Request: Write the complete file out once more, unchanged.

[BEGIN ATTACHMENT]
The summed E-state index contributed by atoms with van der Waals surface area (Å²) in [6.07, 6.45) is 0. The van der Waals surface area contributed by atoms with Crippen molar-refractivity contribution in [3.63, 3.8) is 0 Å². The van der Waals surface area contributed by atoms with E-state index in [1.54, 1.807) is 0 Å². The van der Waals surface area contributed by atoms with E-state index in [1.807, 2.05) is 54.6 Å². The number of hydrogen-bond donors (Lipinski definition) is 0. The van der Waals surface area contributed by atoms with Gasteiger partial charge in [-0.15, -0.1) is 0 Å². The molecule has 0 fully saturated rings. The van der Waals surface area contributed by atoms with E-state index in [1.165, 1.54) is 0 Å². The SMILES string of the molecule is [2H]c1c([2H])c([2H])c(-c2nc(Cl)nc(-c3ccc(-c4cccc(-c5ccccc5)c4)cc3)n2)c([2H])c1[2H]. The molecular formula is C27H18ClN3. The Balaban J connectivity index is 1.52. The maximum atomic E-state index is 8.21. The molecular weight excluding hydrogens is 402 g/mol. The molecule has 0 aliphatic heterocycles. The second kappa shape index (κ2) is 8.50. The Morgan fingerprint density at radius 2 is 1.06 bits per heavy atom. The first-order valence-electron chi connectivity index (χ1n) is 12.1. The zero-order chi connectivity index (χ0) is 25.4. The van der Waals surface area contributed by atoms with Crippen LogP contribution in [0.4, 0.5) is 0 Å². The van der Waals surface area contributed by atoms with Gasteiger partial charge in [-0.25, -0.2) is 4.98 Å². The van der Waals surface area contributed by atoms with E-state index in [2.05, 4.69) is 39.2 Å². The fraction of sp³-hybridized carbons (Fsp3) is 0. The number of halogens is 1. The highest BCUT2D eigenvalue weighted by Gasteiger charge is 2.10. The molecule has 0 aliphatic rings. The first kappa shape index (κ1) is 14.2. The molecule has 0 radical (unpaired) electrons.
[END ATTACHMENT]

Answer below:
The summed E-state index contributed by atoms with van der Waals surface area (Å²) in [6.07, 6.45) is 0. The van der Waals surface area contributed by atoms with Crippen molar-refractivity contribution in [3.63, 3.8) is 0 Å². The van der Waals surface area contributed by atoms with E-state index in [1.54, 1.807) is 0 Å². The van der Waals surface area contributed by atoms with E-state index in [1.807, 2.05) is 54.6 Å². The number of hydrogen-bond donors (Lipinski definition) is 0. The van der Waals surface area contributed by atoms with Gasteiger partial charge in [-0.15, -0.1) is 0 Å². The molecule has 0 fully saturated rings. The van der Waals surface area contributed by atoms with E-state index in [1.165, 1.54) is 0 Å². The SMILES string of the molecule is [2H]c1c([2H])c([2H])c(-c2nc(Cl)nc(-c3ccc(-c4cccc(-c5ccccc5)c4)cc3)n2)c([2H])c1[2H]. The molecular formula is C27H18ClN3. The Balaban J connectivity index is 1.52. The maximum atomic E-state index is 8.21. The molecular weight excluding hydrogens is 402 g/mol. The molecule has 0 aliphatic heterocycles. The second kappa shape index (κ2) is 8.50. The Morgan fingerprint density at radius 2 is 1.06 bits per heavy atom. The first-order valence-electron chi connectivity index (χ1n) is 12.1. The zero-order chi connectivity index (χ0) is 25.4. The van der Waals surface area contributed by atoms with Crippen LogP contribution in [0.4, 0.5) is 0 Å². The van der Waals surface area contributed by atoms with Gasteiger partial charge in [-0.25, -0.2) is 4.98 Å². The van der Waals surface area contributed by atoms with E-state index in [2.05, 4.69) is 39.2 Å². The fraction of sp³-hybridized carbons (Fsp3) is 0. The number of halogens is 1. The highest BCUT2D eigenvalue weighted by Gasteiger charge is 2.10. The molecule has 0 aliphatic rings. The first kappa shape index (κ1) is 14.2. The molecule has 0 radical (unpaired) electrons.